PARIS (Reuters) - French investigating magistrates have proposed that UBS AG UBSN.VX pay a fine of 4.88 billion euros ($6.16 billion) in an investigation into whether the Swiss bank helped wealthy French individuals dodge tax, according to a judicial source.
The proceedings are still at an investigation stage. The proposals were made to an investigating judge who will decide whether there is a case against the bank.
According to the source, the magistrates based their calculations on a total 12.2 billion euros they claimed was held by UBS on behalf of French individuals.
They then assumed that 80 percent of that sum - some 9.76 billion euros - was fraudulent money, and decided the fine should amount to half of that sum - 4.88 billion euros, according to the source.
The Paris prosecutor’s office on Friday declined to comment on the figures provided by the source.
A UBS spokesman referred Reuters to a statement it had issued earlier on Friday in reaction to a Swiss press report on the subject. That report said a fine could reach up to $6.3 billion.
“As we have said previously, the base for any calculations in this matter are completely artificial, speculative and not based on facts,” the statement said.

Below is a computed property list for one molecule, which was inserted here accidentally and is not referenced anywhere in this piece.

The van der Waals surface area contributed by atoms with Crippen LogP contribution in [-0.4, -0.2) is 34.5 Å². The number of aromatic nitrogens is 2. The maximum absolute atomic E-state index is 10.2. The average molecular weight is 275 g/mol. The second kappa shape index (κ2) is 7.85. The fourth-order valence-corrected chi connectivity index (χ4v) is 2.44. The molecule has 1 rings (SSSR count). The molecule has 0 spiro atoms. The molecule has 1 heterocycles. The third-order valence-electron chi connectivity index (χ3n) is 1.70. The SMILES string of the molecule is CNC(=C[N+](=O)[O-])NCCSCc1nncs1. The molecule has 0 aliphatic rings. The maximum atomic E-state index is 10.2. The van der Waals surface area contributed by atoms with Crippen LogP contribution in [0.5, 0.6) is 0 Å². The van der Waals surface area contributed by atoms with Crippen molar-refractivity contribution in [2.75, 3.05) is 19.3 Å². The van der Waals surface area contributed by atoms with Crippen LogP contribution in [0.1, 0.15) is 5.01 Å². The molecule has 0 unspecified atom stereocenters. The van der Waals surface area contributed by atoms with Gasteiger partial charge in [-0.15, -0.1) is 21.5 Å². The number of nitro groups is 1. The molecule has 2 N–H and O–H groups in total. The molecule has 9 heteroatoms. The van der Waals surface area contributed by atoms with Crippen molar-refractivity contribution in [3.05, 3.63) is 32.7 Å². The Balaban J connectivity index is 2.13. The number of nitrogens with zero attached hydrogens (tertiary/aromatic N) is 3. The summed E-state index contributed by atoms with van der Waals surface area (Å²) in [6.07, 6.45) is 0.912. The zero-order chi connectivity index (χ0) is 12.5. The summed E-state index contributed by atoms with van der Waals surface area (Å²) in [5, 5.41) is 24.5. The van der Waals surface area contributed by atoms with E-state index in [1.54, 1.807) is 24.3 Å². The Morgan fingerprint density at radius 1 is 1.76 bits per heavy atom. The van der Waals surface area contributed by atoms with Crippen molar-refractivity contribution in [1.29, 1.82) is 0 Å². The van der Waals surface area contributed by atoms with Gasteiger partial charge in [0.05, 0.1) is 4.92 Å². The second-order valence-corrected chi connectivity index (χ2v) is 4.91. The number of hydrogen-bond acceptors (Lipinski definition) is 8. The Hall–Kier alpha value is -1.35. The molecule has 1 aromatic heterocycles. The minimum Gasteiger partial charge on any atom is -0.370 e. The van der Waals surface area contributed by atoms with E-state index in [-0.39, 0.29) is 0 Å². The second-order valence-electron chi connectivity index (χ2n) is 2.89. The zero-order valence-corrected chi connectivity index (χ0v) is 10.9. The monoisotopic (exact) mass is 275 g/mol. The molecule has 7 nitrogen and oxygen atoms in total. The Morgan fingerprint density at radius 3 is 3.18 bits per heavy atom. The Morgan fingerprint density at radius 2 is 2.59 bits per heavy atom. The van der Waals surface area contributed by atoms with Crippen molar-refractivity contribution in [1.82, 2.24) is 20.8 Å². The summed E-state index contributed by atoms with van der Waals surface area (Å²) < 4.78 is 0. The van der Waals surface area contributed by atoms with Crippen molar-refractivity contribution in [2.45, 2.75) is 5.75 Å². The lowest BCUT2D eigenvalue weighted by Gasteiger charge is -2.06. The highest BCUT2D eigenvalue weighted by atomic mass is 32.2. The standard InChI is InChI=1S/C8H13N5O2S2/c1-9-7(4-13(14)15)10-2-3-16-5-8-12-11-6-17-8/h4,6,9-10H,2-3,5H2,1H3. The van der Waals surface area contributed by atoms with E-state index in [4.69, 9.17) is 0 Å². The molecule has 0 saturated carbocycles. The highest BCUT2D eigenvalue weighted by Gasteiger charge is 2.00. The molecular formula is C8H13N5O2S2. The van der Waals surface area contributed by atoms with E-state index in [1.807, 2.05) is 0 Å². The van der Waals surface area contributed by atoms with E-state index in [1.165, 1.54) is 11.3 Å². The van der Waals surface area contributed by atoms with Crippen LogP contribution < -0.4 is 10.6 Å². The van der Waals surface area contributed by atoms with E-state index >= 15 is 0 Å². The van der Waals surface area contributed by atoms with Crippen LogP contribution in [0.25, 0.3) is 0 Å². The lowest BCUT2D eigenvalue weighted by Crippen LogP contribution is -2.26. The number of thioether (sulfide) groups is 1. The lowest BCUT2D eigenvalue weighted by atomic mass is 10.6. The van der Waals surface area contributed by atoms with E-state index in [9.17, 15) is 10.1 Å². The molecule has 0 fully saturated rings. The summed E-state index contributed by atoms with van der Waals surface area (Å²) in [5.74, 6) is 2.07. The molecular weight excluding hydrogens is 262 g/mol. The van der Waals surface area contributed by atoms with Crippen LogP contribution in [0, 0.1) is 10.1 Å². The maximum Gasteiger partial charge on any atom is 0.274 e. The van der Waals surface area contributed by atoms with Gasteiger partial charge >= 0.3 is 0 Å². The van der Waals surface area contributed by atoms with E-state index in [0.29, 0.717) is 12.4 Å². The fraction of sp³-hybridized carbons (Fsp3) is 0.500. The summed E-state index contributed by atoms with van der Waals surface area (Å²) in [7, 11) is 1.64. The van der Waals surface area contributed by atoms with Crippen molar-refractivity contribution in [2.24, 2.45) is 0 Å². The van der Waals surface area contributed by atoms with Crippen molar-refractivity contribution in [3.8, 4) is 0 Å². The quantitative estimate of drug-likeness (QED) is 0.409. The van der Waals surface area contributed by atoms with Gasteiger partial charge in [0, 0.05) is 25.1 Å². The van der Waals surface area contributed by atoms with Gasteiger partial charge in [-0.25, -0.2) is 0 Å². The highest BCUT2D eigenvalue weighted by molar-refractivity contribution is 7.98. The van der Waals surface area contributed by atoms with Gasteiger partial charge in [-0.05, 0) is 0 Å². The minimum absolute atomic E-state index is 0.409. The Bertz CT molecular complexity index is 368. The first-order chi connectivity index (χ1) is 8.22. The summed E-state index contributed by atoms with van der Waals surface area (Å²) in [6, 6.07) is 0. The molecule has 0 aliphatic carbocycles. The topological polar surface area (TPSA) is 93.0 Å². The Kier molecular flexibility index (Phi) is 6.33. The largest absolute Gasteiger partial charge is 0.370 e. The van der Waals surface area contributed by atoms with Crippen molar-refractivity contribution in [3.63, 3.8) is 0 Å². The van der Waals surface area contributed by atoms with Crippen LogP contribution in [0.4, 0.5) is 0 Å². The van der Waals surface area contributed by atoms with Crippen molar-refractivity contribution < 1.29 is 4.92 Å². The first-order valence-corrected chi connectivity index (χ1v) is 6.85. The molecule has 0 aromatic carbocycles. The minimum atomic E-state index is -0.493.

“This matter is currently still in the stage of a formal investigation and we will continue to defend ourselves strongly.”
The Zurich-based bank was put under formal investigation by French prosecutors in July after allegations it laundered the proceeds of tax evasion by French citizens.
Investigators demanded a 1.1 billion euro guarantee to cover potential fines. UBS has appealed this payment, saying the demand was “without legal basis”.
“We continue to believe that this is a highly politicized process that from the beginning of the investigation has not followed elementary facets of the rule of law,” it said in September.
UBS has also said it will go to the French Supreme Court and challenge the judicial process at the European Court of Human Rights.
The French case is one of several legal problems the bank is facing. It hiked its provisions against future litigation to 1.98 billion Swiss francs ($2.07 billion) earlier this year but warned this might still not be enough to cover possible fines and charges.
UBS shares were down 0.8 percent at 16.13 euros on Friday.
Additional reporting by Joshua Franklin in Zurich, Nicolas Bertin, Alexandria Sage and Gregory Blachier in Paris; Writing by Andrew Callus; Editing by Pravin Char